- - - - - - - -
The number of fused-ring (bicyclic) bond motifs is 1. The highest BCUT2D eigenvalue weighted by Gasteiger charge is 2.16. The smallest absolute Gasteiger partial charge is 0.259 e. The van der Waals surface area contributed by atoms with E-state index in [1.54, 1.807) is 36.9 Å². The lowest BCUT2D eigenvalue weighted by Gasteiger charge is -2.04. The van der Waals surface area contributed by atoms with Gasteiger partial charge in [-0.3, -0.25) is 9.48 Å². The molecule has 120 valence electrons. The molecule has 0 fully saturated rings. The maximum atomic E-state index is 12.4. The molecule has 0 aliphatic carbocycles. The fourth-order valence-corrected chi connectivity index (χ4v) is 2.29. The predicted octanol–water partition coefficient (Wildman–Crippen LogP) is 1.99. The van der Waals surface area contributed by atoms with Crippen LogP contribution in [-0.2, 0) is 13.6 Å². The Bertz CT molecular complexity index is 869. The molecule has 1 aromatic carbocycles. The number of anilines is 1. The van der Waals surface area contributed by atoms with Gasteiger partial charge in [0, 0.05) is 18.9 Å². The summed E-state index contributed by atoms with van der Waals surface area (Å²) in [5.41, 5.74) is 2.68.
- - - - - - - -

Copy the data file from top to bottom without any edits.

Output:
The number of fused-ring (bicyclic) bond motifs is 1. The highest BCUT2D eigenvalue weighted by Gasteiger charge is 2.16. The smallest absolute Gasteiger partial charge is 0.259 e. The van der Waals surface area contributed by atoms with E-state index in [1.54, 1.807) is 36.9 Å². The lowest BCUT2D eigenvalue weighted by Gasteiger charge is -2.04. The van der Waals surface area contributed by atoms with Gasteiger partial charge in [-0.3, -0.25) is 9.48 Å². The molecule has 120 valence electrons. The molecule has 0 fully saturated rings. The maximum atomic E-state index is 12.4. The molecule has 0 aliphatic carbocycles. The fourth-order valence-corrected chi connectivity index (χ4v) is 2.29. The predicted octanol–water partition coefficient (Wildman–Crippen LogP) is 1.99. The van der Waals surface area contributed by atoms with Crippen LogP contribution in [-0.2, 0) is 13.6 Å². The Bertz CT molecular complexity index is 869. The molecule has 1 aromatic carbocycles. The number of anilines is 1. The van der Waals surface area contributed by atoms with Gasteiger partial charge in [0, 0.05) is 18.9 Å². The summed E-state index contributed by atoms with van der Waals surface area (Å²) in [5.41, 5.74) is 2.68.